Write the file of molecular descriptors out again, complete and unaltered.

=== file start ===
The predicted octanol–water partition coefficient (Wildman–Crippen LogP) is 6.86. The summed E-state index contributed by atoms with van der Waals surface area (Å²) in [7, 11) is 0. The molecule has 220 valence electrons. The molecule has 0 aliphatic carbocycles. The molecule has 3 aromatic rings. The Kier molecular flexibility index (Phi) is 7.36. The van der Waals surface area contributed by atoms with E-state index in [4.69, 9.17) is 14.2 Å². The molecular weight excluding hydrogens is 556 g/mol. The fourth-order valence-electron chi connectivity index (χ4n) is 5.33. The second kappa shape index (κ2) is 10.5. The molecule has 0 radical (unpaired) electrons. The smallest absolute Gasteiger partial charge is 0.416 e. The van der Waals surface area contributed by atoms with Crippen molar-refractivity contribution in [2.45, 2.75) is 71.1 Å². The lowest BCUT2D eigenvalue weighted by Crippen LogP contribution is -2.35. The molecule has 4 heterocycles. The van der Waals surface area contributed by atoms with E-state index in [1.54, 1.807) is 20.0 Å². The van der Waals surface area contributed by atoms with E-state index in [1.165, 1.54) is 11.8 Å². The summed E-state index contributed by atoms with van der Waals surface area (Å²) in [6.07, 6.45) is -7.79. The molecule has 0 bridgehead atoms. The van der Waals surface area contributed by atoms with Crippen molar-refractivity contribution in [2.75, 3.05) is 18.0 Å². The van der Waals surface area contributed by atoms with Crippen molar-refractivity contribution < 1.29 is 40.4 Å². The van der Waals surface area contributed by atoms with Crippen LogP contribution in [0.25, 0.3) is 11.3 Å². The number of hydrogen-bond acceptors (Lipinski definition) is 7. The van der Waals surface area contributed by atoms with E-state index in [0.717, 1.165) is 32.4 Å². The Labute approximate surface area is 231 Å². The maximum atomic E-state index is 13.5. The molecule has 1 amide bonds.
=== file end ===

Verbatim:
The predicted octanol–water partition coefficient (Wildman–Crippen LogP) is 6.86. The summed E-state index contributed by atoms with van der Waals surface area (Å²) in [7, 11) is 0. The molecule has 220 valence electrons. The molecule has 0 aliphatic carbocycles. The molecule has 3 aromatic rings. The Kier molecular flexibility index (Phi) is 7.36. The van der Waals surface area contributed by atoms with E-state index in [4.69, 9.17) is 14.2 Å². The molecular weight excluding hydrogens is 556 g/mol. The fourth-order valence-electron chi connectivity index (χ4n) is 5.33. The second kappa shape index (κ2) is 10.5. The molecule has 0 radical (unpaired) electrons. The smallest absolute Gasteiger partial charge is 0.416 e. The van der Waals surface area contributed by atoms with Crippen molar-refractivity contribution in [2.45, 2.75) is 71.1 Å². The lowest BCUT2D eigenvalue weighted by Crippen LogP contribution is -2.35. The molecule has 4 heterocycles. The van der Waals surface area contributed by atoms with E-state index in [1.54, 1.807) is 20.0 Å². The van der Waals surface area contributed by atoms with E-state index in [1.165, 1.54) is 11.8 Å². The summed E-state index contributed by atoms with van der Waals surface area (Å²) in [6.07, 6.45) is -7.79. The molecule has 0 bridgehead atoms. The van der Waals surface area contributed by atoms with Crippen molar-refractivity contribution in [2.75, 3.05) is 18.0 Å². The van der Waals surface area contributed by atoms with Crippen molar-refractivity contribution < 1.29 is 40.4 Å². The van der Waals surface area contributed by atoms with Crippen LogP contribution in [0.25, 0.3) is 11.3 Å². The number of hydrogen-bond acceptors (Lipinski definition) is 7. The van der Waals surface area contributed by atoms with E-state index in [0.717, 1.165) is 32.4 Å². The Labute approximate surface area is 231 Å². The maximum atomic E-state index is 13.5. The molecule has 1 amide bonds.